“I’m really excited to be working with Pochettino. I’ve met all the players and I’m looking forward to working with them – hopefully playing in the Premier League. It’s every boy’s dream and I’m really looking forward to the challenge.”
Before FFT's sit-down, Alli had been congratulating his friend and Wolverhampton Wanderers striker Benik Afobe for a late call-up to Gareth Southgate’s England Under-21 squad following Saido Berahino’s withdrawal through injury.
Alli himself has made four appearances for the under-19s and considers it his dream to one day play for England's senior team – something John Fashanu will be somewhat disappointed with after suggesting he’d like the midfielder to commit his international future to Nigeria, who he is eligible for on his paternal side.
“I haven’t heard too much about it,” he says, smirking. “I’m focusing on trying to be an England player – every kid’s dream is to play for their country and I haven’t thought about anywhere else other than England.” Alli’s age is put into perspective when he reveals that Steven Gerrard, among other central midfielders like Frank Lampard, was the player who inspired him most growing up. He was only four when he first watched the former Liverpool captain.
Gerrard, in contrast, was 19 when he was trusted by Gerard Houllier to become a regular starter for Liverpool, and a day over 20 when he made his England debut against Ukraine. Alli leaves teendom behind next April just two months before Roy Hodgson’s side head to Paris for Euro 2016. Clearly, he wants to be there just as Gerrard was when Kevin Keegan led the Three Lions to Euro 2000 in Belgium and Holland.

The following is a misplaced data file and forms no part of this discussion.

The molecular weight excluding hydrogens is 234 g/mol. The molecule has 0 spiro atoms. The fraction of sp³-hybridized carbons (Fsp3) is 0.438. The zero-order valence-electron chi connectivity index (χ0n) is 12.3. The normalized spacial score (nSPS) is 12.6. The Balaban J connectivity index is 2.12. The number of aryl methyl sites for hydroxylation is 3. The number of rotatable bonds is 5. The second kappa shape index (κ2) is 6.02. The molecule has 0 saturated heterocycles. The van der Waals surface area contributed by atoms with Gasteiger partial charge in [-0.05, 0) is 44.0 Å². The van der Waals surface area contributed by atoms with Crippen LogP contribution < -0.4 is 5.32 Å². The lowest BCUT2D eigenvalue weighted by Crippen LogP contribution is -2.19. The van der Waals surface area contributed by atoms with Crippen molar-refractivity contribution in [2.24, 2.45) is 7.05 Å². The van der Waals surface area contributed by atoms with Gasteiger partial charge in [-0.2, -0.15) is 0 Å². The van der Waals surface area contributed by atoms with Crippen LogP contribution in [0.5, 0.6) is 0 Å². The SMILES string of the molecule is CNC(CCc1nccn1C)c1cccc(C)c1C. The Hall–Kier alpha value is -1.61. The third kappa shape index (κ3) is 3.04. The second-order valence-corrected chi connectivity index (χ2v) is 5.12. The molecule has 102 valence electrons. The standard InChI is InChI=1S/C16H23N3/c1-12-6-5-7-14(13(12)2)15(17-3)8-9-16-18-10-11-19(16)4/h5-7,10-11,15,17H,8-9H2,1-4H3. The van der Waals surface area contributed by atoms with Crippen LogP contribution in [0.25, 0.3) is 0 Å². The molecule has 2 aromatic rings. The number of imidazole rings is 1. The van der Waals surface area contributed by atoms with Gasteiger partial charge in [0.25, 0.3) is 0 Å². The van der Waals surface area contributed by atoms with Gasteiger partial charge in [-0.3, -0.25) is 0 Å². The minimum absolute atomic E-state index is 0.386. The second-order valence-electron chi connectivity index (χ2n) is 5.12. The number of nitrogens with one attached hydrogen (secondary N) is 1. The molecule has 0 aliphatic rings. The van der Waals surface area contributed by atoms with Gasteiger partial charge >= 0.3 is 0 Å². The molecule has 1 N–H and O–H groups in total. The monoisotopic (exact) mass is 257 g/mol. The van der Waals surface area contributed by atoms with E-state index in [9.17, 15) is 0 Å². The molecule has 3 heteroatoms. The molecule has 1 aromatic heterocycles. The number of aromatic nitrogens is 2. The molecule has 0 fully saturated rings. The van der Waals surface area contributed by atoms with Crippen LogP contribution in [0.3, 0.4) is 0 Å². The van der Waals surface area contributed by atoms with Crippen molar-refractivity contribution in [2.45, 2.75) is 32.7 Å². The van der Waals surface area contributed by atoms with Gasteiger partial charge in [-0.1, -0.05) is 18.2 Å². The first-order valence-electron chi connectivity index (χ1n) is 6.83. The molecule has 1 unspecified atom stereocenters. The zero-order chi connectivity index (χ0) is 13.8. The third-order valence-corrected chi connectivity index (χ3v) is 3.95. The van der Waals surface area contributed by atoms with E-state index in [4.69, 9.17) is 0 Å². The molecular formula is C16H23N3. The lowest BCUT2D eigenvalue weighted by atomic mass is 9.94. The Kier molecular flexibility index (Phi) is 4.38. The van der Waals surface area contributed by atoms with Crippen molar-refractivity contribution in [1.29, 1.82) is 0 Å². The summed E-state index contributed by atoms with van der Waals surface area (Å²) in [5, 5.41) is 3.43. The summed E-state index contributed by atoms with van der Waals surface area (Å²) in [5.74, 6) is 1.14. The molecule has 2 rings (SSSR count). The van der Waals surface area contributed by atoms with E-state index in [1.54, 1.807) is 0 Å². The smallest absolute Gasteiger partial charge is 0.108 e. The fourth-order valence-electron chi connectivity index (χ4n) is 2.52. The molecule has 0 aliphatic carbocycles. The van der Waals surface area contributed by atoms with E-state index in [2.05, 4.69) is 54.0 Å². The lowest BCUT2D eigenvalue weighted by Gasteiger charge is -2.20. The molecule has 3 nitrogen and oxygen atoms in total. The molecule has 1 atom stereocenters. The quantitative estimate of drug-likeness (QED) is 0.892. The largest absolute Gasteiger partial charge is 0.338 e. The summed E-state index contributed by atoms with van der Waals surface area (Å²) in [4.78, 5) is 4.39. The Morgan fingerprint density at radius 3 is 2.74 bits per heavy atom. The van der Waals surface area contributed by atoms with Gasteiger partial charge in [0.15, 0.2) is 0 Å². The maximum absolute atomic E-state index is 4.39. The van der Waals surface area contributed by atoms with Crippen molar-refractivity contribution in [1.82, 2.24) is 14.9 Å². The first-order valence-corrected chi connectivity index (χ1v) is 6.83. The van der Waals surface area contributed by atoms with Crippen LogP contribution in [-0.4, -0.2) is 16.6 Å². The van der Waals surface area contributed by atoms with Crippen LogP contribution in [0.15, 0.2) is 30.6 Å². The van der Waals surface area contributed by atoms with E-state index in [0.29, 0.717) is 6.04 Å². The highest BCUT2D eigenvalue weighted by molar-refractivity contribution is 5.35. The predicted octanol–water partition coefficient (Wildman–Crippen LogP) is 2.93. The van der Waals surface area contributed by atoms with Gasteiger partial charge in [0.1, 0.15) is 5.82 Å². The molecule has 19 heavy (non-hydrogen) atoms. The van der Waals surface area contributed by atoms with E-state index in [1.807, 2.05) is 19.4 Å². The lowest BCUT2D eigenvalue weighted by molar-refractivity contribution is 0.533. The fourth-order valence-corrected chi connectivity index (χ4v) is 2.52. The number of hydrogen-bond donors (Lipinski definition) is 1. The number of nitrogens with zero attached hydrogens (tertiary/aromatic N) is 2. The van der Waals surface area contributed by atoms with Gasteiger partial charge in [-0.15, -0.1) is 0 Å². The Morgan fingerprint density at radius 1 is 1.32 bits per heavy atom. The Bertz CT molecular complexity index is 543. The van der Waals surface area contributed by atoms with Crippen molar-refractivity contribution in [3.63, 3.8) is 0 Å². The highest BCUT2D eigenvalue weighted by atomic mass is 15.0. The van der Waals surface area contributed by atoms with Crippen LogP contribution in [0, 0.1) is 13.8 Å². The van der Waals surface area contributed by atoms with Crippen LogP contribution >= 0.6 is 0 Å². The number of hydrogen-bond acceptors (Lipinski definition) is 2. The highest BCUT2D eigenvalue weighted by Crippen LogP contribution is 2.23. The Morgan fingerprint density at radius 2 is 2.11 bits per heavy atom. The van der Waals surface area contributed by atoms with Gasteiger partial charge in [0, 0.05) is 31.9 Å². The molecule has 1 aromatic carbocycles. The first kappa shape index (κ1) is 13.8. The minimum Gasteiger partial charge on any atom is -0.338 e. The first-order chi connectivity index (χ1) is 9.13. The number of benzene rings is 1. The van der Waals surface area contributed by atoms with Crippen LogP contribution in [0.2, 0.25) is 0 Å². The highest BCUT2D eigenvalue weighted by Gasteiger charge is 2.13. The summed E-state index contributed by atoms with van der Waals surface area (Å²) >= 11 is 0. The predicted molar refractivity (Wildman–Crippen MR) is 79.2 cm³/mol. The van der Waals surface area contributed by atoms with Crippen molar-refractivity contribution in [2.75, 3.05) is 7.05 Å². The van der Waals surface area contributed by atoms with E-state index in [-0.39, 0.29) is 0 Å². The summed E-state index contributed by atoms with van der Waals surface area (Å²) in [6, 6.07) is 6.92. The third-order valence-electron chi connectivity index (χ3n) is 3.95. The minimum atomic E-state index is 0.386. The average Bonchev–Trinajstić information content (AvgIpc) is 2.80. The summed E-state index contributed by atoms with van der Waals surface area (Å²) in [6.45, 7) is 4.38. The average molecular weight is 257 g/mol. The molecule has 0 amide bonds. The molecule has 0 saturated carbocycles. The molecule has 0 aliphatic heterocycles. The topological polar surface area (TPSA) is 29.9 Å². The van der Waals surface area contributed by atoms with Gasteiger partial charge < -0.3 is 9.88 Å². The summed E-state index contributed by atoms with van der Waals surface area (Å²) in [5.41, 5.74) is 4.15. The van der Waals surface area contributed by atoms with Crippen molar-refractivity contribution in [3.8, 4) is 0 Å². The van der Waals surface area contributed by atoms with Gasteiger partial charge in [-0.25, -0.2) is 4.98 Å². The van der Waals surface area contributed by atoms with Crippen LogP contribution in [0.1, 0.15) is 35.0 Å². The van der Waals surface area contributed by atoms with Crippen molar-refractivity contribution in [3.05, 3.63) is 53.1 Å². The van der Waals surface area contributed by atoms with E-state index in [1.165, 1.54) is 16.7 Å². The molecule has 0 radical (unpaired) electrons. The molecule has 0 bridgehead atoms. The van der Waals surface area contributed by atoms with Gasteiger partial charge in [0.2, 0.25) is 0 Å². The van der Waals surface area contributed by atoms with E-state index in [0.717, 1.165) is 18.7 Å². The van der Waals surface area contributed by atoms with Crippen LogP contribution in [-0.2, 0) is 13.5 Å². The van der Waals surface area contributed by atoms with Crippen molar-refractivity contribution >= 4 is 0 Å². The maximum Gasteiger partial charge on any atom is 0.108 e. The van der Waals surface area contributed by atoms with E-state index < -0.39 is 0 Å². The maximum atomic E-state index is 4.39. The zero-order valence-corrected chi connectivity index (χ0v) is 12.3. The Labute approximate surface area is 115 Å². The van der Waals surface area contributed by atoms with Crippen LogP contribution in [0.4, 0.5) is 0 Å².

Fifteen years on from England’s dismal showing in that tournament – they crashed out in the group stages above bottom-placed Germany in Group A – Gerrard, at 35, has become one of the best players England has ever produced. And while Alli is wise enough to realise the danger of revealing too much about his future objectives, he does admit his style of play is very much modelled on that of the ex-Liverpool skipper: retaining possession, advancing from deep, dictating play, starting attacks and often finishing them too.
“Steven Gerrard was a massive idol to me when I was younger,” says Alli, whose 16 goals and nine assists last season ensured he scooped the Football League’s Young Player of the Year award.
“It would be unbelievable to have the sort of success he’s had, and even to be compared to him is a huge honour to me. I think I’ve got his desire and hunger, and I don’t like to lose.
“I’m not going to get too carried away about what’s going to happen in the future but if I achieve great things I’d be really happy and honoured.”
One thing that signing for Spurs has forced him to do is live on his own for the first time in his life. Although he is making great strides on the football pitch, it's fair to say his accomplishments in housekeeping and home economics are limited.
So far he is yet to use his washing machine, instead opting for a weekly trip back home to get his laundry washed and ironed. And while his nutritionist might not be too bothered by his staple diet of scrambled eggs and smoked salmon, cooking enthusiasts won’t be too impressed by the fact he knocks the dish up in his microwave.
"It tastes fine," he chuckles. "It's been interesting so far. Obviously we'll soon have meal plans and be told what we can and can't eat. We'll also be getting meals at the training ground and stuff to take home."
Not that he cares anyway. After all, when you’re focusing so much on your first season as a Premier League footballer, you can forgive the youngster for not wanting to prepare for life after football as a Michelin starred chef just yet.